From the dressing room, we could hear a growing rumble of crowd noise as our audience arrived. When Louie took the stage, it grew to a roar. I kept reminding myself that anxiety and excitement produce the same physical responses, so my sweaty palms and fluttering heart were not necessarily bad things.
Along with a couple of the other kings, I snuck around through the lobby to the back of the showroom to catch part of the performance, including LaRue/Buck’s first number. Dressed in tight leather pants and wearing a Playboy-bunny medallion, she was “working” the crowd, shaking her butt and thrusting her pelvis. It was intimidating, to say the least. The audience was whooping, hollering and throwing bras onstage, as if she were Tom Jones.
When it was finally my turn to take the stage, the anxiety I’d been feeling seemed to lift. So I’m not going to have Buck’s raw sexuality or Valentino’s smooth moves, I thought; Hank has a homely charm all his own. I took a deep breath and dived into the lights.
I didn’t lip-sync. In fact, I sang at the top of my lungs. Fortunately, the recorded music, with Johnny Cash’s baritone booming out the lyrics, was loud enough so that no one could hear me: “I made me a vow to the moon and stars / that I’d search the honky-tonks and bars / and kill that man that give me that awful name.” Then Hank took over; perhaps there’s something about being loud and off-key that brings out swagger. The crowd was hooting and cheering, and Hank got more and more confident as we went along.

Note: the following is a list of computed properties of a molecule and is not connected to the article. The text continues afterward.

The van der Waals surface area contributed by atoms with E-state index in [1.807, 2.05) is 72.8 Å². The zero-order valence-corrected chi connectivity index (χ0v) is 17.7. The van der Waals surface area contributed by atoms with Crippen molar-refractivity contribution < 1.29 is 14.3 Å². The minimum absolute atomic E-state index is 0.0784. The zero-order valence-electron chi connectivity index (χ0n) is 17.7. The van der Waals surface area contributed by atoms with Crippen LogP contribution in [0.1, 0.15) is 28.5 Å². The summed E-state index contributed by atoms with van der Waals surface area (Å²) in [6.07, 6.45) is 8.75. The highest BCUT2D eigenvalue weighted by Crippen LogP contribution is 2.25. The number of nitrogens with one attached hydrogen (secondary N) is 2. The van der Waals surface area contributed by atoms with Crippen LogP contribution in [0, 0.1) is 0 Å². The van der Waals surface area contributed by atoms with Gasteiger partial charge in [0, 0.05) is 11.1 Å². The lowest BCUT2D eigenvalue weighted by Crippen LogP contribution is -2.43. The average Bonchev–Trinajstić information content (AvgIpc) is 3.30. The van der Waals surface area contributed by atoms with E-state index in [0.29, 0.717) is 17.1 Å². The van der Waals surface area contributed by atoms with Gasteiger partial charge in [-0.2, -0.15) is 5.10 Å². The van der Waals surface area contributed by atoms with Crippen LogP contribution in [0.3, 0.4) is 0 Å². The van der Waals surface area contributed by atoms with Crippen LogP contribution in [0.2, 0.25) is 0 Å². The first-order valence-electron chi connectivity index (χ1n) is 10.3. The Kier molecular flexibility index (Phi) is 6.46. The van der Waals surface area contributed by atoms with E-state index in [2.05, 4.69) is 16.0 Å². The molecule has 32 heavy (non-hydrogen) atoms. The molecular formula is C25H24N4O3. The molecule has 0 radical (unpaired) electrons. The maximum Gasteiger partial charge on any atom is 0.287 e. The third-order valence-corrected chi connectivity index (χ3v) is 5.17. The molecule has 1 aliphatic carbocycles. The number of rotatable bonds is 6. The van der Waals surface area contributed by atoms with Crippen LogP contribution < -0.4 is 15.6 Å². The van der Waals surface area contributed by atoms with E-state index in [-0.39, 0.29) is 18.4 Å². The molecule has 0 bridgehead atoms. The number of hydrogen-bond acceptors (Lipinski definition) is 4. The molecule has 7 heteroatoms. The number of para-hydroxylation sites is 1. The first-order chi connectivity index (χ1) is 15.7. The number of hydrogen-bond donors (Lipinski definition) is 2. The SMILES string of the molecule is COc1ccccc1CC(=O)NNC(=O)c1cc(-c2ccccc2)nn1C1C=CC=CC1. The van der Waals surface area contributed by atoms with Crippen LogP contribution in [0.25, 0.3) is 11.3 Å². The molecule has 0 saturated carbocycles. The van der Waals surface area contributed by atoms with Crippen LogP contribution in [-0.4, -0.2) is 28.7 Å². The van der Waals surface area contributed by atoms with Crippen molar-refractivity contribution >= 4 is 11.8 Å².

The particulars are a little fuzzy—I remember almost stepping on a woman with a camera who’d crouched down in front of the runway to take a picture, and nearly toppling off the stairs on my way back up (thankfully, I was caught in the nick of time by the stair attendants). I was just so into the song—and I felt really free. Powerful. Incredibly hip, slick and cool.
I was so into it that when I got to the song’s ending, I shouted out the final lyrics (“And if I ever have a son, I think I’m gonna name him / … BILL, OR GEORGE … ANYTHING BUT SUE!”) with such force that I felt a muscle in my belly pull uncomfortably. I’d almost forgotten that I had muscles in my belly—another gift from Hank. I quickly bowed and sauntered off stage.
The grand finale was a little more awkward; I was very aware of our—Hank’s and my—inability to dance. Shirley A. Saint started “It’s Raining Men,” and a parade of kings followed her out onto the stage and through the audience. Surrounded by such gifted dancers, Hank and I were overwhelmed. We tried to hide behind Buck and G-Luv. Then the bows and the final “crotch grab and grunt,” and it was all over.